something unseemly must reprove him. And Hannah answered and said, No, my lord.1  'Ulla, or as some say R. Jose b. Hanina, said: She said to him: Thou art no lord in this matter, nor does the holy spirit rest on thee, that thou suspectest me of this thing. Some say, She said to him: Thou art no lord, [meaning] the Shechinah and the holy spirit is not with you in that you take the harsher and not the more lenient view of my conduct.2  Dost thou not know that I am a woman of sorrowful spirit: I have drunk neither wine nor strong drink. R. Eleazar said: From this we learn that one who is suspected wrongfully must clear himself. Count not thy handmaid for a daughter of Belial;3  a man who says the Tefillah when drunk is like one who serves idols. It is written here, Count not thy handmaid for a daughter of Belial, and it is written elsewhere, Certain sons of Belial have gone forth from the midst of thee.4  Just as there the term is used in connection with idolatry, so here. Then Eli answered and said, Go in Peace.5  R. Eleazar said: From this we learn that one who suspects his neighbour of a fault which he has not committed must beg his pardon;6  nay more, he must bless him, as it says, And the God of Israel grant thy petition.5

And she vowed a vow and said, O Lord of Zebaoth [Hosts].7  R. Eleazar said: From the day that God created His world there was no man called the Holy One, blessed be He, Zeboath [hosts] until Hannah came and called Him Zebaoth. Said Hannah before the Holy One, blessed be He: Sovereign of the Universe, of all the hosts and hosts that Thou hast created in Thy world, is it so hard in Thy eyes to give me one son? A parable: To what is this matter like? To a king who made a feast for his servants, and a poor man came and stood by the door and said to them, Give me a bite,8  and no one took any notice of him, so he forced his way into the presence of the king and said to him, Your Majesty, out of all the feast which thou hast made, is it so hard in thine eyes to give me one bite?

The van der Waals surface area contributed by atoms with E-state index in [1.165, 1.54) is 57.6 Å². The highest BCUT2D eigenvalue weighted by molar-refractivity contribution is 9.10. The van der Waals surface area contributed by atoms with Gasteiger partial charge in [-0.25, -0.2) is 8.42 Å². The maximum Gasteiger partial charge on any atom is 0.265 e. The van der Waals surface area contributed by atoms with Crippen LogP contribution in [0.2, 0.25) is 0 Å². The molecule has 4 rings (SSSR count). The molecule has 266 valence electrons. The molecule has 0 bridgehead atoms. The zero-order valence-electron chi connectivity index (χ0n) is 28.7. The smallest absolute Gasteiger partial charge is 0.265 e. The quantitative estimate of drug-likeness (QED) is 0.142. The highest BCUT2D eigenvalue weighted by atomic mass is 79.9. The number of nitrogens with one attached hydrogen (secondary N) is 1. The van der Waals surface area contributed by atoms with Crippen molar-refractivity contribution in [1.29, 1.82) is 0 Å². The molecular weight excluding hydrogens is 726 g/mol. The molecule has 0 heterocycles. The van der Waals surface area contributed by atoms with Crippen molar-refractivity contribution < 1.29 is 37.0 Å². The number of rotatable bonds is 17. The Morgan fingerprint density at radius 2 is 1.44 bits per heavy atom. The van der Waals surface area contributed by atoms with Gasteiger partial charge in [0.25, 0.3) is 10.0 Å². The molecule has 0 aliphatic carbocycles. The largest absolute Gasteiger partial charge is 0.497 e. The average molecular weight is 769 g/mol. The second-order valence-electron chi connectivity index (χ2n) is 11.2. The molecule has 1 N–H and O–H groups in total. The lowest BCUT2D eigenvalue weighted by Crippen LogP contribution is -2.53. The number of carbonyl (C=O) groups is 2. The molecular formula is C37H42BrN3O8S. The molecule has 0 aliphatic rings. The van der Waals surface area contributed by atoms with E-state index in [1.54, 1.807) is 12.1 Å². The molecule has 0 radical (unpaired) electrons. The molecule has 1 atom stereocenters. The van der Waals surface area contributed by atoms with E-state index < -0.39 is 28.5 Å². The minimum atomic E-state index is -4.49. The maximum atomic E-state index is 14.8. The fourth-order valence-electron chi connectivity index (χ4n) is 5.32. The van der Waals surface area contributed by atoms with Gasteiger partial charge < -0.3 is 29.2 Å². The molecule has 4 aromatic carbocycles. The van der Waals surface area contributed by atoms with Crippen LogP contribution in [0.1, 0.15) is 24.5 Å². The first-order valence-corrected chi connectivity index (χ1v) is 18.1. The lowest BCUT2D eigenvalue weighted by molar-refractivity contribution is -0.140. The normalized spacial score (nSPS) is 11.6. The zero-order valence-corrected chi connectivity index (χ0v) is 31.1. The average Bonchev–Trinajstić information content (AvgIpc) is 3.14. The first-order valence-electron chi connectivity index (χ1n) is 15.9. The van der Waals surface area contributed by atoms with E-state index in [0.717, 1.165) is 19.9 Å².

If Thou wilt indeed look.9  R. Eleazar said: Hannah said before the Holy One, blessed be He: Sovereign of the Universe, if Thou wilt look, it is well, and if Thou wilt not look, I will go and shut myself up with someone else in the knowledge of my husband Elkanah,10  and as I shall have been alone11  they will make me drink the water of the suspected wife, and Thou canst not falsify Thy law, which says, She shall be cleared and shall conceive seed.12  Now this would be effective on the view of him who says that if the woman was barren she is visited. But on the view of him who says that if she bore with pain she bears with ease, if she bore females she now bears males, if she bore swarthy children she now bears fair ones, if she bore short ones she now bears tall ones, what can be said? As it has been taught: 'She shall be cleared ad shall conceive seed': this teaches that if she was barren she is visited. So R. Ishmael. Said K. Akiba to him, If that is so, all barren women will go and shut themselves in with someone and she who has not misconducted herself will be visited! No, it teaches that if she formerly bore with pain she now bears with ease, if she bore short children she now bears tall ones, if she bore swarthy ones she now bears fair ones, if she was destined to bear one she will now bear two. What then is the force of 'If Thou wilt indeed look'? — The Torah used an ordinary form of expression.

If Thou wilt indeed look on the affliction of Thy handmaid … and not forget Thy handmaid, but wilt give unto Thy handmaid etc. R. Jose son of R. Hanina said: Why these three 'handmaids'? Hannah said before the Holy One, blessed be He: Sovereign of the Universe, Thou hast created in woman three criteria [bidke] of death13  (some say, three armour-joints [dibke] of death),14  namely, niddah, hallah and the kindling of the light [on Sabbath].15  Have I transgressed in any of them?